According to research, “Migraine is highly prevalent, affecting 12% of the population, attacking up to 17% of women and 6% of men yearly. Among children, it tends to happen more in girls than boys.” A migraine can be very disabling and last from hours to two or three days.
Migraines are considered to be the third most common illness globally, and in the U.S. alone, 1 in 4 households includes at least one individual that suffers from migraines. Let’s explore migraines in more detail and the potential for medical cannabis assistance.
Migraine Sufferers Don’t Have Many Options
Migraines are considered to be the sixth most disabling illness in the world, according to the American Migraine Foundation. Every 10 seconds, someone goes into the emergency room as a result of headache pain, and approximately 1.2 million visits are a result of acute migraine attacks.
The Cleveland Clinic explains that the exact causes of migraines are not easily identified due to being “complicated and not fully understood.” According to the multispecialty academic center, the most common triggers of migraines include emotional stress, light, missing a meal, caffeine, daily use of pain-relieving medications, sensitivity to chemicals and preservatives in foods, and hormonal changes (in women).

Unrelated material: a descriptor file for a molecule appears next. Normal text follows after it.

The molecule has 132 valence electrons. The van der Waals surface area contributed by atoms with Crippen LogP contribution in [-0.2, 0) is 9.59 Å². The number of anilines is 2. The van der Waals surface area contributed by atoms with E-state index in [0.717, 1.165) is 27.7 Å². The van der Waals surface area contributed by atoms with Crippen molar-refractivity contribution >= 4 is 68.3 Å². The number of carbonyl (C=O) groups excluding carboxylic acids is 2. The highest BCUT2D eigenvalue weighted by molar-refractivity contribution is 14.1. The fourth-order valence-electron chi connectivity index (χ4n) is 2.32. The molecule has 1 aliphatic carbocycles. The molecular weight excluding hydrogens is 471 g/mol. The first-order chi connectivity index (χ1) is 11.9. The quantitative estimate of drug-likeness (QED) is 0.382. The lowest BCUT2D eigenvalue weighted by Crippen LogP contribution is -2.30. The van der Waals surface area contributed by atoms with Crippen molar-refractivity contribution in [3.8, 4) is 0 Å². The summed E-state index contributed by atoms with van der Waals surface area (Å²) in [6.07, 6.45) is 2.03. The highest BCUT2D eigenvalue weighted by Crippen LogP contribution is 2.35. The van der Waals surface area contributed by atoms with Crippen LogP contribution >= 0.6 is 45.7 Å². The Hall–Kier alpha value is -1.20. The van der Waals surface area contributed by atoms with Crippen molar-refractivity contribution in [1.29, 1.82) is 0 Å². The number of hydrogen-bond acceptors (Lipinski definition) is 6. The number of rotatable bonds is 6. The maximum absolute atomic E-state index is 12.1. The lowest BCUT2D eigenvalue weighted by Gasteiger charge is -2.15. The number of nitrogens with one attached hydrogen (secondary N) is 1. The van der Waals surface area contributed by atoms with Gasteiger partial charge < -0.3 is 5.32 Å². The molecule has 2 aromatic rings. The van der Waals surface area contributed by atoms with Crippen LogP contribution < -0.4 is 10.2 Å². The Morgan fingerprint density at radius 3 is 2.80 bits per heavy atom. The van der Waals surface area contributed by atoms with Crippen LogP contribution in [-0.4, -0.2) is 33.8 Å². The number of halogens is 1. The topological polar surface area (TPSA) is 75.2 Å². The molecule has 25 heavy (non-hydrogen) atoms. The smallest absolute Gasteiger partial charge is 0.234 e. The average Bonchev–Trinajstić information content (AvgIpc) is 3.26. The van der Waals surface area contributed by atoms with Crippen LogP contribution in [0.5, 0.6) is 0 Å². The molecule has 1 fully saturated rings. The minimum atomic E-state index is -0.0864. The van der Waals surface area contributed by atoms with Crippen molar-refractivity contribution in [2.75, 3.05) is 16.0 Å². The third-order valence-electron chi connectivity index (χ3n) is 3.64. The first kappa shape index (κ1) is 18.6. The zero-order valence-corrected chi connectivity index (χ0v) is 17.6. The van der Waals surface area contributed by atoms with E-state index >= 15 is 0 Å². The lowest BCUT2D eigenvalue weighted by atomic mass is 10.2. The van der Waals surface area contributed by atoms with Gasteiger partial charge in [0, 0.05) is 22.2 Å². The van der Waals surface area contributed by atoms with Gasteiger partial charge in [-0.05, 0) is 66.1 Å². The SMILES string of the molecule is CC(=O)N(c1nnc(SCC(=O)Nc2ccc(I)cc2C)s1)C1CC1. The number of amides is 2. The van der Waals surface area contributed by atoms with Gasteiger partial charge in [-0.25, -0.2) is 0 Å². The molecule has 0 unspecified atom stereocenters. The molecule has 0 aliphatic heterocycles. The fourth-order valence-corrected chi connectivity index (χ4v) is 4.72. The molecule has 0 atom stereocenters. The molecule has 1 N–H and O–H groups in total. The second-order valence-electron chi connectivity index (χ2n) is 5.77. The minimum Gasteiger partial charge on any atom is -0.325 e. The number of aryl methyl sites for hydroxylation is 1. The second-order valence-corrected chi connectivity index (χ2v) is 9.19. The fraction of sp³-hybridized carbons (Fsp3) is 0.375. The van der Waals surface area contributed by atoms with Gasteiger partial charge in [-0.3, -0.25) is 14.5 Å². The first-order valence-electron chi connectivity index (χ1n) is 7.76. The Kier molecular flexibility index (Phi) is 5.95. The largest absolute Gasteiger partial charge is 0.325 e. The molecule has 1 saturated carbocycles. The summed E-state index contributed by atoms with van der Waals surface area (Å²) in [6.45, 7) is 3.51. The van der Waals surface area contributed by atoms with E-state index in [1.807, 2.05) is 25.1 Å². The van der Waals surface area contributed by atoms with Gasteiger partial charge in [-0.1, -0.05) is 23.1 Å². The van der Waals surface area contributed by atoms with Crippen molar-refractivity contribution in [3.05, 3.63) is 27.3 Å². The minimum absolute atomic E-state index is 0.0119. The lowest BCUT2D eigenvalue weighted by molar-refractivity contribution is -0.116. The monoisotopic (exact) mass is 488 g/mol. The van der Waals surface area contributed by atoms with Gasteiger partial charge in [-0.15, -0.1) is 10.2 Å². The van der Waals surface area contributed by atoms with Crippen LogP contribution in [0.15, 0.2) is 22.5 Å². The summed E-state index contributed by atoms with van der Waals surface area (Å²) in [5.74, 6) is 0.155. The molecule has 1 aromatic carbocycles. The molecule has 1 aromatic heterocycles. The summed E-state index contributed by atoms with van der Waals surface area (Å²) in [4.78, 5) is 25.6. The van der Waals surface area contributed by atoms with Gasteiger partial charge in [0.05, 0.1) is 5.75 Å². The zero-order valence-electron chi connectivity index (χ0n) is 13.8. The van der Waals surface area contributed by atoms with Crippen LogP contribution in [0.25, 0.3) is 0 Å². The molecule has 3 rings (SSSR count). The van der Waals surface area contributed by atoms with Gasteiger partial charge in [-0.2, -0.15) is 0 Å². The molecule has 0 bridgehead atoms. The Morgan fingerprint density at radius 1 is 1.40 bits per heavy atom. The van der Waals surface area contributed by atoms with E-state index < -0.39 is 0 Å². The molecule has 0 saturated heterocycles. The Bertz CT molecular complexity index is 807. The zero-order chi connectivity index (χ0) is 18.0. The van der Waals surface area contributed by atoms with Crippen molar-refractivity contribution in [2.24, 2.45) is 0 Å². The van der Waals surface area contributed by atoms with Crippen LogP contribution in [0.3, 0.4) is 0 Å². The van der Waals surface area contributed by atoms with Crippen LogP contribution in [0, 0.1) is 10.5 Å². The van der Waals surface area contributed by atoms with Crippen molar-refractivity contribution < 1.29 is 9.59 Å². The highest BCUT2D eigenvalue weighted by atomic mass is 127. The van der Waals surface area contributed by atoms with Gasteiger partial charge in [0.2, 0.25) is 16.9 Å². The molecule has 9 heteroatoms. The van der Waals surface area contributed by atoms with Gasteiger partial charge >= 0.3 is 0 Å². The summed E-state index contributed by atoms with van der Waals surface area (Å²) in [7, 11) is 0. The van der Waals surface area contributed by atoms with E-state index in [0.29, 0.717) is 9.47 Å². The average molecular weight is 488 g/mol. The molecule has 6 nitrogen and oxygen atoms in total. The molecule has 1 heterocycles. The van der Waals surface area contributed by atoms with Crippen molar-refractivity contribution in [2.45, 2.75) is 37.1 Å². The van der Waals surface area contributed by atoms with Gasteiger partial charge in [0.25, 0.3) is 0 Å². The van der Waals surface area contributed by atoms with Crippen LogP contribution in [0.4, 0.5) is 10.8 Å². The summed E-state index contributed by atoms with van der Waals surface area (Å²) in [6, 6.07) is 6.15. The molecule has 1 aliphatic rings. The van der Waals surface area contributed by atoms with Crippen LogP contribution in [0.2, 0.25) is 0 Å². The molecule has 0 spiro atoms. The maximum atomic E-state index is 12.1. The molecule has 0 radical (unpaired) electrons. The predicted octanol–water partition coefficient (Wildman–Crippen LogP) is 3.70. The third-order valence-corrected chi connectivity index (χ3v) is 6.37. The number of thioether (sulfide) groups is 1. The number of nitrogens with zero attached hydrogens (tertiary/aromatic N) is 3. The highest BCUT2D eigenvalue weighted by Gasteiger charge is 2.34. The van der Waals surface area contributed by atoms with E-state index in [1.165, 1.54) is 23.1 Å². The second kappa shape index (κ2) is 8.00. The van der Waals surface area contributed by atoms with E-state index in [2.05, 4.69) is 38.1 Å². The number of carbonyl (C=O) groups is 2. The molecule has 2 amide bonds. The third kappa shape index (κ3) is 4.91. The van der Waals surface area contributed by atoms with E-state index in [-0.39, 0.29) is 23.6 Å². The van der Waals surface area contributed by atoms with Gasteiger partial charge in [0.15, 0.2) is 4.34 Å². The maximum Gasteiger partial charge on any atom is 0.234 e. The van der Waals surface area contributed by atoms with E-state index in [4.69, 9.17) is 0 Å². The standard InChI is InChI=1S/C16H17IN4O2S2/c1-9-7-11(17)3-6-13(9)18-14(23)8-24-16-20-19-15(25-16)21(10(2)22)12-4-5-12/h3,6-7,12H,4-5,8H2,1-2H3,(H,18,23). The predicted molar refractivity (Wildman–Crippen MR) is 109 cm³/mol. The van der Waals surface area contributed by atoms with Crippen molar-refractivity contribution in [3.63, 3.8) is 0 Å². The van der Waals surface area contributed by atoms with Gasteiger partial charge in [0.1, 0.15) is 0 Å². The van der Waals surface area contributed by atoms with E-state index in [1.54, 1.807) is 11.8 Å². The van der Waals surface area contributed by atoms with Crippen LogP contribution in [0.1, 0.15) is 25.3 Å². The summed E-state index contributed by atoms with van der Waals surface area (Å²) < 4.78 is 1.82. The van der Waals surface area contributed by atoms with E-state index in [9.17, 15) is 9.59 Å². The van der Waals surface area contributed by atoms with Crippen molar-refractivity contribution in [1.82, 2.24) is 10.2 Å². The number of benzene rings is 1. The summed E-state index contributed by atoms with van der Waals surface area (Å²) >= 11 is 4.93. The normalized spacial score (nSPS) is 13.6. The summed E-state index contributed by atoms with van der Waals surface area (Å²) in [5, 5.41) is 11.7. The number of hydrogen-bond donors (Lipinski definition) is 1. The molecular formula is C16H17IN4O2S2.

Other possible triggers are changes in weather conditions, overexertion, dieting, not drinking enough water, loud noises, strong odors, changes in sleep patterns, and certain medications which cause blood vessels to swell.
During attacks, more than 90% of those affected are unable to work or function normally until the pain subsides. In many cases, migraines are accompanied by other neurological symptoms, such as tingling, dizziness, and nausea/vomiting, as well as extreme sensitivity to sound, light, and movement.
On average, the pain itself and the associated symptoms last anywhere from four hours to three days. Most commonly, sufferers are prescribed pharmaceutical-based medications and advised to eat a healthy diet and exercise regularly. Unfortunately, for many, this isn’t enough to bring them significant or consistent relief. In some cases, daily pain-relieving medication can ironically cause headaches, too.